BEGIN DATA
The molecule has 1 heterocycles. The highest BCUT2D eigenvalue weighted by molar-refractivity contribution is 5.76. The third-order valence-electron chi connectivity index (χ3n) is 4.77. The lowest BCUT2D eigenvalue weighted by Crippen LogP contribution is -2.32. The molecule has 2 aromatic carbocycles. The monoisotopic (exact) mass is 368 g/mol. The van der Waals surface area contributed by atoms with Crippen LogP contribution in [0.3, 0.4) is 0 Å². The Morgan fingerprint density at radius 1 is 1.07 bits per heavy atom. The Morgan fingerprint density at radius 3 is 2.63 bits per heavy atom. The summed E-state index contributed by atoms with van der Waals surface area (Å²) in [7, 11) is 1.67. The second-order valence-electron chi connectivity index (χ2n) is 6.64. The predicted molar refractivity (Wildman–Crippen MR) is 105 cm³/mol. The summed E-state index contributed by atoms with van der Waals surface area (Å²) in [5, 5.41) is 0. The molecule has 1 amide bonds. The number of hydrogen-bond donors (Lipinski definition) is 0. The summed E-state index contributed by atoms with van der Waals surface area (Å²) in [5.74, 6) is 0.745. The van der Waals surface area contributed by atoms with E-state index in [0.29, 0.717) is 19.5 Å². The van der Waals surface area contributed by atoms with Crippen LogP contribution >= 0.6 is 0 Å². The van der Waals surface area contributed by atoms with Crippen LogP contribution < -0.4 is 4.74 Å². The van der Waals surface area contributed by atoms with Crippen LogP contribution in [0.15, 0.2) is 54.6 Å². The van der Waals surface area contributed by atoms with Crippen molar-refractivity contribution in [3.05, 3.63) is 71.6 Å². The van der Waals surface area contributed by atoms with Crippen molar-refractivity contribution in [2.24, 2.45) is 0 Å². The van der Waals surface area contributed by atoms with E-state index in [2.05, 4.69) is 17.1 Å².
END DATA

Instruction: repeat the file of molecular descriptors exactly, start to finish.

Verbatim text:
The molecule has 1 heterocycles. The highest BCUT2D eigenvalue weighted by molar-refractivity contribution is 5.76. The third-order valence-electron chi connectivity index (χ3n) is 4.77. The lowest BCUT2D eigenvalue weighted by Crippen LogP contribution is -2.32. The molecule has 2 aromatic carbocycles. The monoisotopic (exact) mass is 368 g/mol. The van der Waals surface area contributed by atoms with Crippen LogP contribution in [0.3, 0.4) is 0 Å². The Morgan fingerprint density at radius 1 is 1.07 bits per heavy atom. The Morgan fingerprint density at radius 3 is 2.63 bits per heavy atom. The summed E-state index contributed by atoms with van der Waals surface area (Å²) in [7, 11) is 1.67. The second-order valence-electron chi connectivity index (χ2n) is 6.64. The predicted molar refractivity (Wildman–Crippen MR) is 105 cm³/mol. The summed E-state index contributed by atoms with van der Waals surface area (Å²) in [5, 5.41) is 0. The molecule has 1 amide bonds. The number of hydrogen-bond donors (Lipinski definition) is 0. The summed E-state index contributed by atoms with van der Waals surface area (Å²) in [5.74, 6) is 0.745. The van der Waals surface area contributed by atoms with E-state index in [0.29, 0.717) is 19.5 Å². The van der Waals surface area contributed by atoms with Crippen LogP contribution >= 0.6 is 0 Å². The van der Waals surface area contributed by atoms with Crippen LogP contribution < -0.4 is 4.74 Å². The van der Waals surface area contributed by atoms with Crippen LogP contribution in [0.15, 0.2) is 54.6 Å². The van der Waals surface area contributed by atoms with Crippen molar-refractivity contribution in [3.05, 3.63) is 71.6 Å². The van der Waals surface area contributed by atoms with Crippen molar-refractivity contribution in [2.24, 2.45) is 0 Å². The van der Waals surface area contributed by atoms with E-state index in [2.05, 4.69) is 17.1 Å².